Two Weekends

Nottaway Plantation held its second annual wine walk a couple of weeks ago. I fell in love with this white castle when I was a young girl in 1980. It had been restored and opened to the public for tours. My parents and I took a road trip and we were some of the first visitors through their renovated doors.

 

So, when I saw on social media that Nottaway was having a wine walk, I wanted to go. Problem was I know nothing about wine and didn’t want to go alone. Enter my birthday sister Trina. When I asked if she would go, she was all in. And even though the home was serving heavy hor dourves, we made it fun, by bringing our own: Plain and Barbecue Vienna Sausage. You know, real foodie minds have tried to answer the question for years: Which wine to serve with Vienna Sausage?

Eight stations for wine tastes were set up in the beautiful home. We test tasted sips of different wines and only the sommelier at table five gave us legit suggestions as to which wines would go better with Vienna Sausage.  There was a sparkling Brut Rose from J Vineyards that was just lovely to sip. Another  I liked was an inexpensive Charles Smith called Kung Fu Girl Riesling. So, to answer the question of which to serve with your chicken meat sticks, go with a sparkling white wine or rose.

This past weekend, we had an early Thanksgiving at my farmhouse. This year is the only time that all three of my sons will be in their twenties, so to commemorate that milestone, pictures were taken. Out to the big barn we all went.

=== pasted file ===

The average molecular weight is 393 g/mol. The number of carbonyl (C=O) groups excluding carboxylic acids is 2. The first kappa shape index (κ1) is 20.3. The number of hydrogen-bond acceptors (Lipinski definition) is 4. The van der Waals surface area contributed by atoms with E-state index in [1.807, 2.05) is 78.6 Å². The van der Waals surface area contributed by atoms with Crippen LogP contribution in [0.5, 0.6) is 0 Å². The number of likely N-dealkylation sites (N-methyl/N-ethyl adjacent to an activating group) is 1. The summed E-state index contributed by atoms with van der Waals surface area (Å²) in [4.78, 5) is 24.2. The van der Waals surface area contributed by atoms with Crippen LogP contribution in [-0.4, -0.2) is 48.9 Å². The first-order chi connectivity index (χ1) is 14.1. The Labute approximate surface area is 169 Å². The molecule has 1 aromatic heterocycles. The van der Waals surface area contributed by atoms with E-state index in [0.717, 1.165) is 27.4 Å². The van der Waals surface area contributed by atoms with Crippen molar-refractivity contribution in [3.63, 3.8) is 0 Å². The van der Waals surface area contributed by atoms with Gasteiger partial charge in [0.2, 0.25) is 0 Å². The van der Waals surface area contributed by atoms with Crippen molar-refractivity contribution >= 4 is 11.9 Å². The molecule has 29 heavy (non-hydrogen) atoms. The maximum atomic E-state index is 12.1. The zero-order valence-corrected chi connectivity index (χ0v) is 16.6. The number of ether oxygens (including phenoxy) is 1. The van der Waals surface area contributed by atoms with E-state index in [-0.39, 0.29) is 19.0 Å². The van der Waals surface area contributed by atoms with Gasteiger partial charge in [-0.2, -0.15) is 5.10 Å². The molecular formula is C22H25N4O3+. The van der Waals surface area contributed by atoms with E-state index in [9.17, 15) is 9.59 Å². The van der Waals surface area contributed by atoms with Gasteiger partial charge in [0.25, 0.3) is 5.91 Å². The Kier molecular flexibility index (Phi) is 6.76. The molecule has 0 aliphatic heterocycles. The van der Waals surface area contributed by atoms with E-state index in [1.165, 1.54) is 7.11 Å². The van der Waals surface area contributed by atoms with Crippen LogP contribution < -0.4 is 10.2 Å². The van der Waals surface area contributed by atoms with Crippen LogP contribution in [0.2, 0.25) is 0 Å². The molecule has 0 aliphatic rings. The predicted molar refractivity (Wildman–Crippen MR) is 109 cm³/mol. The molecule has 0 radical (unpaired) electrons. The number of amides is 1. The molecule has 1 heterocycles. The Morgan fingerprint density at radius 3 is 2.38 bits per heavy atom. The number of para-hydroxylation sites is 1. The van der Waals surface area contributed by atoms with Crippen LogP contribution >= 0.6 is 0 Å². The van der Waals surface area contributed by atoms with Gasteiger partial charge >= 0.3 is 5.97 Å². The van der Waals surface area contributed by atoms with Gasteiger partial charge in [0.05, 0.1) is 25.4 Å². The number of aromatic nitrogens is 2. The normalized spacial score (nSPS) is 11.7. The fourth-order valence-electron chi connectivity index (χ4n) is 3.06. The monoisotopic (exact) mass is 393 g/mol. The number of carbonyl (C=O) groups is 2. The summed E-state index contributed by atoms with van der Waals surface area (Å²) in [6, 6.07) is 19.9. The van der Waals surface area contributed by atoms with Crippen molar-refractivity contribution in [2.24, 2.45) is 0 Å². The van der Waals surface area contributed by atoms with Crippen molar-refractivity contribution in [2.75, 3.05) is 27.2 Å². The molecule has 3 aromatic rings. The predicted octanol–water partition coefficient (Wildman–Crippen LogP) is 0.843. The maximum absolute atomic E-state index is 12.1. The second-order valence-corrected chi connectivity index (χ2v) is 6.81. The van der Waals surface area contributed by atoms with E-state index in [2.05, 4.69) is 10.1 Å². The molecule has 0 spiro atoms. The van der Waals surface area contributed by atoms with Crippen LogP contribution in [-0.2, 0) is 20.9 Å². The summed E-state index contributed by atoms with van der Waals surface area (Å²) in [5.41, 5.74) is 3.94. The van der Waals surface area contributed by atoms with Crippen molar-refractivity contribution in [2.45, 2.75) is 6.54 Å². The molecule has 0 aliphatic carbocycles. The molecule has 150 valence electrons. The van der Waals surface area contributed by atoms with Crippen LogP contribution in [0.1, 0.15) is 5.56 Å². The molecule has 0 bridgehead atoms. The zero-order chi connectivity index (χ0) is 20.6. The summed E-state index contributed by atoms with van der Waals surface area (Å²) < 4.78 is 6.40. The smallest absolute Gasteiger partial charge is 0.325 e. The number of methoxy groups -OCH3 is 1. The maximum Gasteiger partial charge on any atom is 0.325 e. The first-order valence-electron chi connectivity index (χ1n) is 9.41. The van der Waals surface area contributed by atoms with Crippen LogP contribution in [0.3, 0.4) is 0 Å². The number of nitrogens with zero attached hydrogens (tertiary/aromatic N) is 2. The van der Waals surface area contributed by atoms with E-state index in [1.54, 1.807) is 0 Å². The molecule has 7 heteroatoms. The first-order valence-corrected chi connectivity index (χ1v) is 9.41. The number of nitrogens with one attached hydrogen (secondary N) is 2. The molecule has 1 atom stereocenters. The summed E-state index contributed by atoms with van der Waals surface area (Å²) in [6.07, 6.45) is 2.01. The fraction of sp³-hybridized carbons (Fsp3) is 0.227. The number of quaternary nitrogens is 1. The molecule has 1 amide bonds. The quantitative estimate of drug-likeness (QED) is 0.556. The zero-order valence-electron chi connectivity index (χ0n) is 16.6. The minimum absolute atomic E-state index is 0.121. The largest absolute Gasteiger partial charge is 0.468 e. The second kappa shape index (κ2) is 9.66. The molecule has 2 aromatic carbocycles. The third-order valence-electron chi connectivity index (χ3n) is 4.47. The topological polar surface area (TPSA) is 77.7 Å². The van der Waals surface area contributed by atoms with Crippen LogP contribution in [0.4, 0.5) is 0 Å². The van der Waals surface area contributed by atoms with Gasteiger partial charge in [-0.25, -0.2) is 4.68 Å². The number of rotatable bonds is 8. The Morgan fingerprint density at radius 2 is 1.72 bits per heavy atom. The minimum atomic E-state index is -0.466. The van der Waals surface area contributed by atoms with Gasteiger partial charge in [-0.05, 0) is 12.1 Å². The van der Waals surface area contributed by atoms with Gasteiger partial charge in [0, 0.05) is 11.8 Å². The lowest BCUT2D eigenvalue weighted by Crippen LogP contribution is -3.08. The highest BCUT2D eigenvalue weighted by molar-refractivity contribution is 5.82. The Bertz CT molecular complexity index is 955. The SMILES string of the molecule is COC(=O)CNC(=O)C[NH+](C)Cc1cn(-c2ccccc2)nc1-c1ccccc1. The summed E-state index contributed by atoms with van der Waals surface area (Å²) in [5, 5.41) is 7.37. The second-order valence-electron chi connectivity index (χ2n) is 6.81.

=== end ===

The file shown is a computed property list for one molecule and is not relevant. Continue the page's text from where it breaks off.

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Team Player became a brotherhood catch phrase many years ago. The three were playing football with their Uncle and my oldest scored. My middle son kind of pouted and their Uncle said he needed to be a team player. The youngest eagerly announced that he could be a team player. He was no more than 5 at the time,  hand caught up in his sweaty t-shirt, exposing his belly, he asserted: “I team player! I team player!”

The three brothers have been just that: team players. We nicknamed them Adam,  Hoss and Little Joe Cartwright. They have always had each other’s backs. They are fun to be with. I hope that you have the same blessing with your children.

And speaking of children! I have two more grandbabies on the way!

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Thanksgiving Blessings from the Exiles Kitchen.

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Thanksgiving 2016 In Pictures

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Donned my mother’s apron early this morning. My Aunt Rose Marie Ellison Cooper made the brown background with teal, stylized flowered apron decades ago. I love aprons- I feel so domestic diva-ish.
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A big bone in ham. I mixed up an easy orange juice and honey glaze. Yum!
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A smoked turkey, with a little extra help: one melted stick of butter, lemon juice and a dash of Cajun seasoning. So juicy! Of course there were the traditional sides of green bean casserole, cornbread dressing, candied sweet potatoes, corn casserole, cranberry sauce too.